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SK Sinha seeks political asylum in Canada

  • Published at 04:07 pm July 26th, 2019
SK Sinha
FILE PHOTO: Justice Surendra Kumar Sinha is the first Chief Justice in the history of Bangladesh to quit Courtesy

Earlier Sinha made an asylum claim in the US which is still under process

Bangladesh’s former chief justice Surendra Kumar Sinha has sought asylum in Canada, claiming that he was threatened for refusing to support political interference, which would give parliament greater power to axe dissenting judges.

The 68-years-old former chief justice has been in exile — most recently in the United States — since November 2017, three months after he rejected what he alleges was a request from Prime Minister Sheikh Hasina to rule in favour of her government’s constitutional amendment.

According to the Canadian news outlet The Star, Sinha crossed into Canada at Fort Erie and filed a refugee claim on July 4.

“I was being targeted because I was an activist judge. I delivered judgments that provoked bureaucrats, the establishment, politicians and even terrorists,” Sinha told The Star in an interview this week. “I am the enemy of the country, the persona non grata.”

In July, Bangladeshi media reported that the country’s Anti-Corruption Commission (ACC) had charged the ex-chief justice and 10 others, including a former bank executive, with graft, money laundering and abuse of power. 

The commission did not respond to the Star’s inquiry about the charges, which Sinha firmly denied.

Bangladesh’s High Commissioner to Canada Mizanur Rahman denies Sinha’s accusations.

“All I can tell you is since he left Bangladesh, he has been making these inaccurate statements about the government,” Mizanur Rahman told the Star in a phone interview from Ottawa. 

“He is absolutely under no threat to return to the country. He is making these statements just to strengthen his refugee claim.”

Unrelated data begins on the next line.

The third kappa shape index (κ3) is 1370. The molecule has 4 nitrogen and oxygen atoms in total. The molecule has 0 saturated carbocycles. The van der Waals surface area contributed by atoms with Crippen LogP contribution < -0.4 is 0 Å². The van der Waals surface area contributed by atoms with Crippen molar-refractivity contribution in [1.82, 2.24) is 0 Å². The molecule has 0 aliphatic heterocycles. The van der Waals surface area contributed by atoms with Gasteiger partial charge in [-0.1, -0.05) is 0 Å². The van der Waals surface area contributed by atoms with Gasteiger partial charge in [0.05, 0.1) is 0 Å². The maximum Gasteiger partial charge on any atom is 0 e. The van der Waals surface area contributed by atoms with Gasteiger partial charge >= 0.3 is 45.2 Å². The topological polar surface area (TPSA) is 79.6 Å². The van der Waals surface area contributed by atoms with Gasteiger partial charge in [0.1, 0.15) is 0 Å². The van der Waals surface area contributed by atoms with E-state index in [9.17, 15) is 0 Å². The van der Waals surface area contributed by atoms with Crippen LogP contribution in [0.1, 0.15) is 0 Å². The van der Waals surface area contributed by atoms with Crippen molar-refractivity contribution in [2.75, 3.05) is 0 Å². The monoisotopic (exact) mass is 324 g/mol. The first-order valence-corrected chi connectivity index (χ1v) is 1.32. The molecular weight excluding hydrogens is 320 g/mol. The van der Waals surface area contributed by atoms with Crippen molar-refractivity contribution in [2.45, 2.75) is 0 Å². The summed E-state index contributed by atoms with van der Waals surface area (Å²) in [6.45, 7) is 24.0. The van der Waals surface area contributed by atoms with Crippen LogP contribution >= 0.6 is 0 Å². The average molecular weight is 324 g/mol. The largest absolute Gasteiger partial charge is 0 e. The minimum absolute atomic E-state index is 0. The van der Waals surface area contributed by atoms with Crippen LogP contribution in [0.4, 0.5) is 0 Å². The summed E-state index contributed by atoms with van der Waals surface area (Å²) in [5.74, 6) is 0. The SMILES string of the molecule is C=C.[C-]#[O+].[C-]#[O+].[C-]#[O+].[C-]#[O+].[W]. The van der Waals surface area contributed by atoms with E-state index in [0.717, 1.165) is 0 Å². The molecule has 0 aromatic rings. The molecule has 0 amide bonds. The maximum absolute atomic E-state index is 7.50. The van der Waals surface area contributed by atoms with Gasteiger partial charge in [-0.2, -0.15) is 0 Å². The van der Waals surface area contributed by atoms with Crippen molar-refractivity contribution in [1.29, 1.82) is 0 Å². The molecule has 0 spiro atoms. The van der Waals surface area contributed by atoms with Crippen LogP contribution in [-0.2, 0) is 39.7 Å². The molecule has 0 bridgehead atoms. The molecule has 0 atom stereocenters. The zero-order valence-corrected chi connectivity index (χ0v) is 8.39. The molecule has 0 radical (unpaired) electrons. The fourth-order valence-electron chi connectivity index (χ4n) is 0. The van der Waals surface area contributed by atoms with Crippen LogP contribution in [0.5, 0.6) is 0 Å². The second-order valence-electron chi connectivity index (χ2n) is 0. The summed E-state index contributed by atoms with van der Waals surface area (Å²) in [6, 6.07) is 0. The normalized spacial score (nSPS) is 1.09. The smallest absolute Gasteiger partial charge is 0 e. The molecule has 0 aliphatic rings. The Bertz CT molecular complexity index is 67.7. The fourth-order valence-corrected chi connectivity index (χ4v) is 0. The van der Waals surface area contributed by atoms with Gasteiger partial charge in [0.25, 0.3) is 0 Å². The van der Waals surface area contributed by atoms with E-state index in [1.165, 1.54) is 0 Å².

Asylum claim in US

Sinha made an asylum claim in the US and while waiting for a decision, he published an autobiography titled "A Broken Dream: Rule of Law, Human Rights and Democracy" detailing allegations of government agencies intimidating judges to make decisions in favour of the government.

The American asylum claim is still in process and his wife has also made a claim in Canada.

The former chief justice said he had not planned to seek protection in Canada until last September, when he began to fear for his life after Bangladeshi media published photos of his brother’s New Jersey home. 

The renewed interest in him came after Prime Minister Hasina was questioned about accusations made in the former chief justice’s book during her visit to the UN General Assembly in New York.

Sinha said he made up his mind to come to Toronto recently when his wife fell very ill and wanted to be with their daughter in Canada.

In exile

Following the July 2017 meeting with the Prime Minister Sheikh Hasina, Sinha said he was harassed by Bangladeshi intelligence agents, who allegedly forced him to take sick leave from his judicial post and put him under house arrest. 

He claimed he was also barred from having visitors while both he and his wife were under constant surveillance.

Sinha said he agreed to leave the country on holiday with the help of intelligence officials, who fast-tracked his visa application to Australia, where one of his two daughters lived.

While on a stop in Singapore, on his way back to Bangladesh, he said a Bangladeshi intelligence agent threatened him, telling him not to return home and pressuring him to resign his post.

Sinha then flew to Canada to visit his other daughter who was studying in Manitoba, before heading to the United States in January 2018 and settling with his brother in New Jersey.

Surendra Kumar Sinha was first appointed judge of the High Court Division in 1999 and of the Supreme Court’s Appellate Division a decade later. He became Chief Justice of Bangladesh in January 2015.